MILWAUKEE — Two new COVID-19 antiviral pills are being dubbed potential game-changers in the effort to curb coronavirus hospitalizations and deaths.
Medical experts say these COVID pills that are currently up for FDA approval are not a substitute for vaccinations. While there are high hopes these pills could minimize hospitalizations, trials show one pill is outperforming its competitor.
Nearly two years into the pandemic, drugmakers Pfizer and Merck say they both have a pill ready to be manufactured to prevent serious COVID illness and death.
To better understand both drugs that may be available at pharmacies in just a couple months, let’s go ‘360’. An emergency medical physician explains how the pills work, a Milwaukee woman who’s unvaccinated sheds light on possible hesitancy, and a St. Francis man shares why he hopes the pills could keep others from what he went through.
"It's not an experience that anybody should go through. It's harrowing, it's difficult,” Chris Stolarski said. “There were days where I could easily have died."
Stolarski says he spent more than two weeks in an intensive care unit with COVID last November. At the time in 2020, vaccines were unavailable and therapeutics were much more limited.
Stolarski says his battle with lingering COVID didn’t stop when he was discharged from the hospital. He had to be on oxygen for another month once he got home.
"You don't want to get to that point, but this is a great back-up parachute that we have, and I'm particularly encouraged for people who are immune-deficient in some way who can't have the vaccine or for whom the vaccine isn't particularly effective,” he said.
Both pills are designed to be taken for five days after COVID symptoms appear. Merck’s pill was initially developed nearly two decades ago to treat the flu. The company pivoted during the pandemic and recent trials found its pill to be 30 percent effective at preventing coronavirus hospitalizations and deaths.
Pfizer says trials found its brand new COVID pill to be 89 percent effective.
"This is something that's new, it's in the experimental stage, I'm not willing to be guinea pig,” Sarah Scott of Milwaukee said.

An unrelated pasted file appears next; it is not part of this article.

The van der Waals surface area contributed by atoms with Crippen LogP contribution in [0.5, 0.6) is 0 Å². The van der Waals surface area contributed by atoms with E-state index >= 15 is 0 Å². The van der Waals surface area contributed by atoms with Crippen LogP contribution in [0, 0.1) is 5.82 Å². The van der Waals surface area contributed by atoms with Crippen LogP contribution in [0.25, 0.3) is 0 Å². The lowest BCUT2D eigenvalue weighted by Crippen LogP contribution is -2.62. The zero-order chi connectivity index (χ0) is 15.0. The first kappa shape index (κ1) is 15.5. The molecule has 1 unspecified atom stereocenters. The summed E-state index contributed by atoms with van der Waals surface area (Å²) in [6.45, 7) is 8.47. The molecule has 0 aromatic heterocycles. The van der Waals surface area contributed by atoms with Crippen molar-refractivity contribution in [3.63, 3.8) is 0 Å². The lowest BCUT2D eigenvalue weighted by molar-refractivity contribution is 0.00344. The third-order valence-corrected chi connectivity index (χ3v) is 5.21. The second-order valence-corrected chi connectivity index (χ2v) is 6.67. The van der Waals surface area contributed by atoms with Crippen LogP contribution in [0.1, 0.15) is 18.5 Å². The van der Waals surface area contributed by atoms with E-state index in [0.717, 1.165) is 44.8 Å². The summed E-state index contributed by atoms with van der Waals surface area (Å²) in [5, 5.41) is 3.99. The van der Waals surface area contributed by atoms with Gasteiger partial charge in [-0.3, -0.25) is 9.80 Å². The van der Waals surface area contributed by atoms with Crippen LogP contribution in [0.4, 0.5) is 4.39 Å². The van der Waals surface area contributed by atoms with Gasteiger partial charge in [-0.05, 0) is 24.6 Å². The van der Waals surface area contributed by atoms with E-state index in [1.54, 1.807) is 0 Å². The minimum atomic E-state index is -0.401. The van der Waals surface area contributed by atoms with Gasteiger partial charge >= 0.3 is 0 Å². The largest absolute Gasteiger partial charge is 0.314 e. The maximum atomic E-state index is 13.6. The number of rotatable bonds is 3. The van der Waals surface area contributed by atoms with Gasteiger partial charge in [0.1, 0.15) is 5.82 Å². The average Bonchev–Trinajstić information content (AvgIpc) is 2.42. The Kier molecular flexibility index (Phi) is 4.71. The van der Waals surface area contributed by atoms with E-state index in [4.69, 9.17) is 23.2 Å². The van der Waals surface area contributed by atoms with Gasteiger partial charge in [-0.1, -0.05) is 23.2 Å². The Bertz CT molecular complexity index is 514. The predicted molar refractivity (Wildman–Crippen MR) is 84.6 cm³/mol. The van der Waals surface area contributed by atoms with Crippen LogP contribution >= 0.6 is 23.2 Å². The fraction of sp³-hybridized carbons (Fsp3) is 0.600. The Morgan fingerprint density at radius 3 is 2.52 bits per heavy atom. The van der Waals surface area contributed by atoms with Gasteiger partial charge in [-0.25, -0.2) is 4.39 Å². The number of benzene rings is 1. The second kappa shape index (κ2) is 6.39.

Scott said she is unvaccinated and wouldn’t take antiviral pills due to concerns over potential long-term effects. Merck says its pill should not be used by kids or pregnant women due to the possible risk of birth defects among newborns.
"I don't want to take no pill, I don't want to take no vaccination, I'm going to go home and start building my immune system more and more which I do every day,” Scott said.
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Dr. Jeff Pothoff with UW Health says the best defense against the virus is being fully vaccinated and he believes that will continue to be the case if and when these COVID antiviral pills hit the market.
"Being realist and realizing there are a number of folks here in the United States and around the world that are not going to be vaccinated, having something that prevents them or reduces the likelihood that they go onto severe disease, being on a ventilator, overwhelming hospitals, dying, that's where the game changer is,” he said.
The Wisconsin Hospital Association shows COVID hospitalization rates are the highest they’ve been in a year with more than 1,600 coronavirus patients. 418 of whom are reportedly in intensive care units.
Dr. Pothoff says Merck and Pfizer’s pills both use a similar technology to stop the virus from replicating and becoming worse once it’s inside the body.
"I think the real benefit of these antivirals is really in the delivery. It's easy to make pills, stock pills, they won't expire as much, it's not as much work,” Dr. Pothoff said.
The Food and Drug Administration is expected to make its final decision on Merck’s pill by the end of December. Pfizer is next in line and is expecting an FDA decision in January.